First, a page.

Cheers to Marvin Heiferman

Marvin Heiferman, Courtesy of Marvin Heiferman.

I will begin by saying that this is a bittersweet post to write. Marvin Heiferman—creative consultant, editor, and contributor to The Bigger Picture blog—will be moving on from the Archives to do independent curatorial projects. Marvin (who has his own Wikipedia entry, by the way!) has been with the Smithsonian for some time now: first as a creative consultant for the Smithsonian Photography Initiative (which is now a part of the Archives); and then as a guest curator for click! photography changes everything, a web-based project that was created by the Photography Initiative and ran from 2007–2010, that invited both experts in their fields, and the public at large, to explore the power and impact of photography on history, culture, and everyday life. 

Marvin also helped found The Bigger Picture back in 2009, when the blog was still a part of the Smithsonian Photography Initiative, writing about contemporary issues in visual culture and photography. When the Photography Initiative joined the Smithsonian Institution Archives in the spring of 2009, it was Marvin who helped move our blog content from being primarily photography-focused to embrace a broader umbrella of archives-related, history, and visual culture content. Marvin was also the primary editor for blog content—guiding editorial decisions, and always bringing his careful readings and skillful suggestions to everyone’s writing. And of course, many of you have read his weekly “What Gets Saved” pieces: Marvin’s acute observations about archives news, and examinations of the various challenges and issues that shape archives, history, and memory.

click! photography changes everything introduction, featuring Merry A. Foresta, former Director of the Smithsonian Photography Initiative, and Marvin Heiferman, curator of click! photography changes everything.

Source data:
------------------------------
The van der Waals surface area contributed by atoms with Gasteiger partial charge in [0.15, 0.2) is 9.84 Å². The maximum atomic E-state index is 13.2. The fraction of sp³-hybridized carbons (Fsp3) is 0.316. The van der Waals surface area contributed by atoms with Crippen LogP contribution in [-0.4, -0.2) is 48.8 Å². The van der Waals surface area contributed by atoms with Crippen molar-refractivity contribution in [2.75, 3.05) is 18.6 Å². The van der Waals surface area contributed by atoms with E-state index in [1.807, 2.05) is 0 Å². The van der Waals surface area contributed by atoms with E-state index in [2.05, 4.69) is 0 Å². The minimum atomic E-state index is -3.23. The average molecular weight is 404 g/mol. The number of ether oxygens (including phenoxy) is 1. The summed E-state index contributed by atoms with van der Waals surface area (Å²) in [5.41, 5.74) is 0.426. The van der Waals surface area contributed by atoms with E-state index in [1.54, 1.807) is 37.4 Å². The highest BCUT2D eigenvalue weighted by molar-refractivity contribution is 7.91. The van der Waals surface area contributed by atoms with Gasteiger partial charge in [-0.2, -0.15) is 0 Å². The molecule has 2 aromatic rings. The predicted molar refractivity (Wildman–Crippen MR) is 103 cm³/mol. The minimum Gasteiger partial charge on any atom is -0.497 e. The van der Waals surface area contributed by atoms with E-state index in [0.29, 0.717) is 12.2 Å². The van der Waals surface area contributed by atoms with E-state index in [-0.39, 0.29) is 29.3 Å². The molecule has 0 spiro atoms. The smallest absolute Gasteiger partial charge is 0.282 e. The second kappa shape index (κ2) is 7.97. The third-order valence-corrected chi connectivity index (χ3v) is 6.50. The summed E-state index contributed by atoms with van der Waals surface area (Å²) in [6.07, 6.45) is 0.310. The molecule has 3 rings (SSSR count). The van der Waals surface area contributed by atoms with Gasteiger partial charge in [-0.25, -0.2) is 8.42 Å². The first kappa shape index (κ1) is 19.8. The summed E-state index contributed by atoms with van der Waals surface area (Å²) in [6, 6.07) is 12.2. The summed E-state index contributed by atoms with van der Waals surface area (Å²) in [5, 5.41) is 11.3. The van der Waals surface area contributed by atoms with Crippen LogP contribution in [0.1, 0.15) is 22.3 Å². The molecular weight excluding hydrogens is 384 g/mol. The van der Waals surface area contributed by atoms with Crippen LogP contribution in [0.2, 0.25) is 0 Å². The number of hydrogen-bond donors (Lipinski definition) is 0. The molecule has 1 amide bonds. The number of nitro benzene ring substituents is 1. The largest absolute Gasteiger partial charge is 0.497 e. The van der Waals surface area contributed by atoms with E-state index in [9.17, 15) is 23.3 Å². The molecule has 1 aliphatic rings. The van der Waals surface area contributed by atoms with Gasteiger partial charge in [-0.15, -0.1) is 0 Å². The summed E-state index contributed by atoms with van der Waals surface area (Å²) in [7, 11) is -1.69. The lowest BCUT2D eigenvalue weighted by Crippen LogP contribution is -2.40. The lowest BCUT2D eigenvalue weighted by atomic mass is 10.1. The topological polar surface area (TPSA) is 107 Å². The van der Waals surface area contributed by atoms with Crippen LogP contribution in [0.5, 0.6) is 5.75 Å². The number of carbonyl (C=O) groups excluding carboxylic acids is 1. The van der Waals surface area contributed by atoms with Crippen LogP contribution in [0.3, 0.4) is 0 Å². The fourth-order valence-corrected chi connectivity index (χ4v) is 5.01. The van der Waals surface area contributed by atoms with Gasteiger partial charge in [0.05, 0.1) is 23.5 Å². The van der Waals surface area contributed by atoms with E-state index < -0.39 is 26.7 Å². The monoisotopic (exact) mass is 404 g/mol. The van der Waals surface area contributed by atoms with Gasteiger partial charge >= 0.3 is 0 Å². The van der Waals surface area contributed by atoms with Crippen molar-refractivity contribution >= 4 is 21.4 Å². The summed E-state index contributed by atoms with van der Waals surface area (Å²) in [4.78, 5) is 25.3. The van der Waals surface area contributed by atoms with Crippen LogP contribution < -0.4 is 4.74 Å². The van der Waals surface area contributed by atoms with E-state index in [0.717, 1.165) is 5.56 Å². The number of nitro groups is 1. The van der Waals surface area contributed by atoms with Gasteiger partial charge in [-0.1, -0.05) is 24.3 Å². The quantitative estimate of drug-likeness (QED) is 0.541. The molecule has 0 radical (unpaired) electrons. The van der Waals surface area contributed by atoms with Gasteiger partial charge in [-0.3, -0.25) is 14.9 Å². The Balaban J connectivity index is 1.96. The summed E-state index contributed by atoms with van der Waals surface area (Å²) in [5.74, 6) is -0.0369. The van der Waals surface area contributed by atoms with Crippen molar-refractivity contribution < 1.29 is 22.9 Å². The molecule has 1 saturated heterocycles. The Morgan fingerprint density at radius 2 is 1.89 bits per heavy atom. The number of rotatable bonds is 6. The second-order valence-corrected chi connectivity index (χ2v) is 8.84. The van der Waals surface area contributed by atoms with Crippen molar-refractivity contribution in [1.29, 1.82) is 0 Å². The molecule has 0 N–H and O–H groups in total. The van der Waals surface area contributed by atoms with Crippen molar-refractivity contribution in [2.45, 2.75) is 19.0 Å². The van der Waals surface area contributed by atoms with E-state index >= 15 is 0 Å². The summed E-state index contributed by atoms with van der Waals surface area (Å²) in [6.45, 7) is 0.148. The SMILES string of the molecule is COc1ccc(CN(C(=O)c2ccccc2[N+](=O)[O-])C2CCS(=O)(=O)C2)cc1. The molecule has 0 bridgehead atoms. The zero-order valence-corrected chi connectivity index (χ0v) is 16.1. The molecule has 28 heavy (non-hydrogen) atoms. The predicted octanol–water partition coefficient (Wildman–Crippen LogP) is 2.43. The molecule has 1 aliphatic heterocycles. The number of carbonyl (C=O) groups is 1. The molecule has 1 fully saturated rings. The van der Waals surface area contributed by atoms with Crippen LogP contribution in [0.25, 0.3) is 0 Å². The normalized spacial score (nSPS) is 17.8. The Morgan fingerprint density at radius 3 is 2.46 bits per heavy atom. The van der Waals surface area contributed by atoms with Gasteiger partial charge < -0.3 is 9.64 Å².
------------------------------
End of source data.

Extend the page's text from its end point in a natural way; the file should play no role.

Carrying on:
In his time here, Marvin has written over 120 blog posts for The Bigger Picture that covered topics as wide-ranging as the politics of photography bans and public surveillance to the role of image archives in fashion design. He has made sharp observations about how archives are being used in the digital humanities; by the important writers of our time; scientists; and of course, by everyday folks—as well as how our digital age is changing the very nature of archives. As our head of Web and New Media, Effie Kapsalis, notes, Marvin also has the very best blog titles (point in case, Murder, She Wrote fans: “Illegible, She Wrote”).

I’ve worked in many museums in my career thus far, and I can genuinely say that I’ve rarely worked with a curator and creative spirit with more breadth of knowledge and genuine curiosity about the world than Marvin. It’s easy to get tied up in, or be precious about one’s approach to an area of expertise, and Marvin is one of those rare Renaissance men who are interested and able to absorb almost any subject matter. So, big cheers to Marvin from everyone at the Archives—we will truly miss you here!


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